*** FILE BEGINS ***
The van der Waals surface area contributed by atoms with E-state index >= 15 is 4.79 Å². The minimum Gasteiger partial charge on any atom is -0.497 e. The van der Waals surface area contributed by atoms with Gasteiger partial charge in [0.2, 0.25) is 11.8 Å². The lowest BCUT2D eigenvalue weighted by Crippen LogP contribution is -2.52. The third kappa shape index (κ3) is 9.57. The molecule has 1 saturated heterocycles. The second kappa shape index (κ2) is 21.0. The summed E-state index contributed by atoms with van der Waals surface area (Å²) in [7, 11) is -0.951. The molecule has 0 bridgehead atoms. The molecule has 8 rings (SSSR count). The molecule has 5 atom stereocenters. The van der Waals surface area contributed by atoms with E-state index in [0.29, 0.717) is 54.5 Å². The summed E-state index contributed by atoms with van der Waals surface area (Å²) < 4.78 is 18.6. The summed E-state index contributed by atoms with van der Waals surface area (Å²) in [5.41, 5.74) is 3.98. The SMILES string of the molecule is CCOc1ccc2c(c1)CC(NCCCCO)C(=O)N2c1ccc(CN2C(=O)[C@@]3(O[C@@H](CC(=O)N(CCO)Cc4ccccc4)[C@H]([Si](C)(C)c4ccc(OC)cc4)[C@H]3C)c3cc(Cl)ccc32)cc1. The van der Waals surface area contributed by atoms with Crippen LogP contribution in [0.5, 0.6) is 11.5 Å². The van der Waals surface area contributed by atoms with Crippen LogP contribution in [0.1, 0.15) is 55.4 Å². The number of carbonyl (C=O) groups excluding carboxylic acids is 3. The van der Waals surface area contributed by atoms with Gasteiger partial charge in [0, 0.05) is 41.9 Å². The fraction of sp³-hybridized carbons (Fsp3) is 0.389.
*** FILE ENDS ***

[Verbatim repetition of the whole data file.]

The van der Waals surface area contributed by atoms with E-state index >= 15 is 4.79 Å². The minimum Gasteiger partial charge on any atom is -0.497 e. The van der Waals surface area contributed by atoms with Gasteiger partial charge in [0.2, 0.25) is 11.8 Å². The lowest BCUT2D eigenvalue weighted by Crippen LogP contribution is -2.52. The third kappa shape index (κ3) is 9.57. The molecule has 1 saturated heterocycles. The second kappa shape index (κ2) is 21.0. The summed E-state index contributed by atoms with van der Waals surface area (Å²) in [7, 11) is -0.951. The molecule has 0 bridgehead atoms. The molecule has 8 rings (SSSR count). The molecule has 5 atom stereocenters. The van der Waals surface area contributed by atoms with E-state index in [0.29, 0.717) is 54.5 Å². The summed E-state index contributed by atoms with van der Waals surface area (Å²) < 4.78 is 18.6. The summed E-state index contributed by atoms with van der Waals surface area (Å²) in [5.41, 5.74) is 3.98. The SMILES string of the molecule is CCOc1ccc2c(c1)CC(NCCCCO)C(=O)N2c1ccc(CN2C(=O)[C@@]3(O[C@@H](CC(=O)N(CCO)Cc4ccccc4)[C@H]([Si](C)(C)c4ccc(OC)cc4)[C@H]3C)c3cc(Cl)ccc32)cc1. The van der Waals surface area contributed by atoms with Crippen LogP contribution in [0.5, 0.6) is 11.5 Å². The van der Waals surface area contributed by atoms with Crippen LogP contribution in [0.1, 0.15) is 55.4 Å². The number of carbonyl (C=O) groups excluding carboxylic acids is 3. The van der Waals surface area contributed by atoms with Gasteiger partial charge in [0, 0.05) is 41.9 Å². The fraction of sp³-hybridized carbons (Fsp3) is 0.389.